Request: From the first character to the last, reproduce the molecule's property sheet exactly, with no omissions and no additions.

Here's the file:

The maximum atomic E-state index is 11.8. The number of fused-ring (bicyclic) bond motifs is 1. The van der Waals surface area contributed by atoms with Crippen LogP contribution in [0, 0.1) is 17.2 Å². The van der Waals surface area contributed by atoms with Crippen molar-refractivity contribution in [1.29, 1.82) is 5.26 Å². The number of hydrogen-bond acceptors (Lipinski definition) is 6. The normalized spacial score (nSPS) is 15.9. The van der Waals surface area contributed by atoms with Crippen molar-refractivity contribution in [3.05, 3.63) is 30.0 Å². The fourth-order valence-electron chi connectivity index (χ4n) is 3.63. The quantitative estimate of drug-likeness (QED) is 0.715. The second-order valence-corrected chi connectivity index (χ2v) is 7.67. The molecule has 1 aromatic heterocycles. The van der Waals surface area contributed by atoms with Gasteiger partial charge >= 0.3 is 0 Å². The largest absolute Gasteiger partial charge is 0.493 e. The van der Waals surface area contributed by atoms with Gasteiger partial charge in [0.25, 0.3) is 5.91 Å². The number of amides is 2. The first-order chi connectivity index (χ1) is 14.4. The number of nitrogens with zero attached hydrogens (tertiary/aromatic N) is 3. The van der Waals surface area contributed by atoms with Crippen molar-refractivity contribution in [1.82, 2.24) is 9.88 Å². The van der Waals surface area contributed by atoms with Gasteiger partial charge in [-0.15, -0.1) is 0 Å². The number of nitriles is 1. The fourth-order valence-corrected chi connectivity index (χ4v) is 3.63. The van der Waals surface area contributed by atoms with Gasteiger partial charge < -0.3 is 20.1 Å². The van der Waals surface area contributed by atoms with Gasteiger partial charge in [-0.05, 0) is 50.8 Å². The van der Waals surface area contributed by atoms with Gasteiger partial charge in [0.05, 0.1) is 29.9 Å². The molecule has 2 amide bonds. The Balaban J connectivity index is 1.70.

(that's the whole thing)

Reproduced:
The maximum atomic E-state index is 11.8. The number of fused-ring (bicyclic) bond motifs is 1. The van der Waals surface area contributed by atoms with Crippen LogP contribution in [0, 0.1) is 17.2 Å². The van der Waals surface area contributed by atoms with Crippen molar-refractivity contribution in [1.29, 1.82) is 5.26 Å². The number of hydrogen-bond acceptors (Lipinski definition) is 6. The normalized spacial score (nSPS) is 15.9. The van der Waals surface area contributed by atoms with Crippen molar-refractivity contribution in [3.05, 3.63) is 30.0 Å². The fourth-order valence-electron chi connectivity index (χ4n) is 3.63. The quantitative estimate of drug-likeness (QED) is 0.715. The second-order valence-corrected chi connectivity index (χ2v) is 7.67. The molecule has 1 aromatic heterocycles. The van der Waals surface area contributed by atoms with Gasteiger partial charge >= 0.3 is 0 Å². The largest absolute Gasteiger partial charge is 0.493 e. The van der Waals surface area contributed by atoms with Gasteiger partial charge in [0.25, 0.3) is 5.91 Å². The number of amides is 2. The first-order chi connectivity index (χ1) is 14.4. The number of nitrogens with zero attached hydrogens (tertiary/aromatic N) is 3. The van der Waals surface area contributed by atoms with Crippen molar-refractivity contribution in [1.82, 2.24) is 9.88 Å². The van der Waals surface area contributed by atoms with Gasteiger partial charge in [-0.15, -0.1) is 0 Å². The number of nitriles is 1. The fourth-order valence-corrected chi connectivity index (χ4v) is 3.63. The van der Waals surface area contributed by atoms with Gasteiger partial charge < -0.3 is 20.1 Å². The van der Waals surface area contributed by atoms with Gasteiger partial charge in [-0.05, 0) is 50.8 Å². The van der Waals surface area contributed by atoms with Gasteiger partial charge in [0.05, 0.1) is 29.9 Å². The molecule has 2 amide bonds. The Balaban J connectivity index is 1.70.